An estate agent involved in the Burnham-on-Sea fee fixing cartel scandal last year has been expelled from the Royal Institute of Chartered Surveyors (RICS) following a panel hearing earlier this month.
Jeremy Bell (pictured, left), who is a partner in the firm Greenslade Taylor Hunt (GTH), is identified by RICS as one of the early organisers of the cartel and whose name was originally redacted within the Competition and Markets Authority (CMA’s) report about the cartel last year.
“However, there is no dispute that the “Senior Employee 1” at GHT is Mr Bell,” the RICS investigation states.
RICS says Bell has agreed to pay the entire £170,000 fine levied by the CMA himself, has been fined £1,000 by PropertyMark and agreed to attend ethics courses.
GTH, together with five other firms, controlled an “overwhelming majority” of the town’s property sales market and Bell and other agents from these firms together colluded to fix fees.
The investigation by RICS, which has concluded by expelling Bell from its ranks, reveals details of the cartel including emails between he and its other organising members.
These included Gary Berryman Estate Agents, Abbott and Frost Estate Agents, Saxons PS and West Coast Property Services.
The emails also reveal details of how competition between agents in the town had pushed fees down to between 1% and 1.25% and that agents within the cartel were desperate to raise them back up to between 1.5% and 1.75%.
RICS also reveals that the cartel members met at Greenslade Taylor Hunt’s offices on Tuesday 3rd December 2013 “to discuss the ongoing fee situation,” Bell outlined in one email.
One agent then contacted Bell to outline how they were “thinking along the same lines”.
Bell replied that “if we can just agree minimum 1.5% across the board, we would have done well”
The agents later discussed how the cartel would be policed to ensure all of them stuck to the agreed fees structure (see below) with each agent taking turns to be “policeman/problem solver”.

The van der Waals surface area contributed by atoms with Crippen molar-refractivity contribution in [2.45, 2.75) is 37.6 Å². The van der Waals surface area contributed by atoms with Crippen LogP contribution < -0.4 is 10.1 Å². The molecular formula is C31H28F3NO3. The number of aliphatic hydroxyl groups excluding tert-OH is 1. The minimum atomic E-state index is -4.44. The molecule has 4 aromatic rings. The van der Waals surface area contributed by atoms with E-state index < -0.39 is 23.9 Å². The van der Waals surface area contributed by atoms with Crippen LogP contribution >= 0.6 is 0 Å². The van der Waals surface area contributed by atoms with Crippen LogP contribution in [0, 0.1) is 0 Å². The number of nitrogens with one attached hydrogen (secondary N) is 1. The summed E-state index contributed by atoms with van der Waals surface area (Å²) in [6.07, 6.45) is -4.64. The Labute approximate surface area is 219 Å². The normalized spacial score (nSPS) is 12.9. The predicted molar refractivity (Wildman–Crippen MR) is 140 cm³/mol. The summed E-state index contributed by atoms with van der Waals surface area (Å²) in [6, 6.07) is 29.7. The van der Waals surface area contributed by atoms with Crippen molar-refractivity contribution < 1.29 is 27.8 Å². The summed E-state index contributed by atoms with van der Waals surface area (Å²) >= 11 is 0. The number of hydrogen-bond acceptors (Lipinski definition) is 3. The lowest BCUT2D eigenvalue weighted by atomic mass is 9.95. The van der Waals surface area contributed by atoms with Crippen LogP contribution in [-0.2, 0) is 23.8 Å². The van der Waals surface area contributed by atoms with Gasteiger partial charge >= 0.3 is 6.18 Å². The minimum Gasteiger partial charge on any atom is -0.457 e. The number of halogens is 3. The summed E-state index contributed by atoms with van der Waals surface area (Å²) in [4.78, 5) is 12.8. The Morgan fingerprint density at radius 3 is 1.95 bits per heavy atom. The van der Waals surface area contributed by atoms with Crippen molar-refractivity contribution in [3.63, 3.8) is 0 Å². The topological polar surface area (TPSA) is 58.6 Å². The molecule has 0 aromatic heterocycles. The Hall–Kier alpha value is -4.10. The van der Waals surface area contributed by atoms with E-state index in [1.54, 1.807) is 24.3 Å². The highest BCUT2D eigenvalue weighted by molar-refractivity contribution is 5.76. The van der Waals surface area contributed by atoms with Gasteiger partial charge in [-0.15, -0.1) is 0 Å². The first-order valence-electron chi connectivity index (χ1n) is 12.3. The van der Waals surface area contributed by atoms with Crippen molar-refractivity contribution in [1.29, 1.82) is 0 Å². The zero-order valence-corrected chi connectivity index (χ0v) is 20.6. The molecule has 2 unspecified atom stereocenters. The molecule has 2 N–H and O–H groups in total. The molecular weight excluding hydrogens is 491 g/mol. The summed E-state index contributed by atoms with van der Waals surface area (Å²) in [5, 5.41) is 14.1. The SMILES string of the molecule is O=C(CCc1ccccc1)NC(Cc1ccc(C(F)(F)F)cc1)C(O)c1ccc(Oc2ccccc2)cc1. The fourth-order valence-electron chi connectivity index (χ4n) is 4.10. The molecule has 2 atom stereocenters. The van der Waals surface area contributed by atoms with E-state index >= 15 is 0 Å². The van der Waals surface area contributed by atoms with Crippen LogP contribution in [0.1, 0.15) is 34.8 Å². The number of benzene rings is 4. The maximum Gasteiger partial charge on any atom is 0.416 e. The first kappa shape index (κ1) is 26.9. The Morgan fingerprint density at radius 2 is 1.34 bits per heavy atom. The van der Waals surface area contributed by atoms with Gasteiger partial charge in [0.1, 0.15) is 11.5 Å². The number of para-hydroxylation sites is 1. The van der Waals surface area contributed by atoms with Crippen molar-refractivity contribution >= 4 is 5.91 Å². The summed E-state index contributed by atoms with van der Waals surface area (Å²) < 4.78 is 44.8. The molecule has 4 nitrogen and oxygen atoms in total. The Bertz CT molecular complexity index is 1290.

“I felt this was a meeting of common minds and went remarkably well [and] I’m confident this will work; everyone has stock and nobody is new to the town wanting to build stock from scratch,” Bell commented in a subsequent email.
“I have a good feeling that as entrepreneurs we can still cooperate to mutual advantage and grow our businesses equally but concentrating on our firms’ unique brands and services and selling ourselves not cutting each other’s throat financially.”
Although Bell – who is in a day-to-day capacity an auction specialist – admitted the cartel activities, in his mitigation statements to RICS he said the meetings were “informal chit chat” and that he had later handed over the reins to his branch manager.
“I do, of course, accept the findings of the [RICS] report, which has been thoroughly compiled. I have no real criticism now that I understand the concept of the law,” he says.
“How on earth I could not have seen the light and drilled down to discover these talks were in breach of the Competition Act, dumbfounds me to this day.”
The panel, which heard evidence from Bell, concluded that he was “deliberately vague” and that he “appeared to have deluded himself into believing his own version of events” and “departed from his own previous oral evidence”.
The RICS panel also examined whether GTH was guilty of not having “in place adequate controls and/or training and/or monitoring procedures to prevent staff entering into anti-competitive agreement(s) or concerted practice(s), contrary to the Firm’s professional obligation to comply with the Competition Act 1998”. The panel found this “not proven”.
Fees the cartel discussed
The RICS investigation reveals the extraordinary fine detail of the fee fixing agreement the agents in Burnham discussed. This included:
Sole Agency: from 1.5% plus VAT with a minimum fee of £1,500 for properties up to £100,000 and £2,000 for properties over £100,000
Multiple or Joint Agency: from 2% plus VAT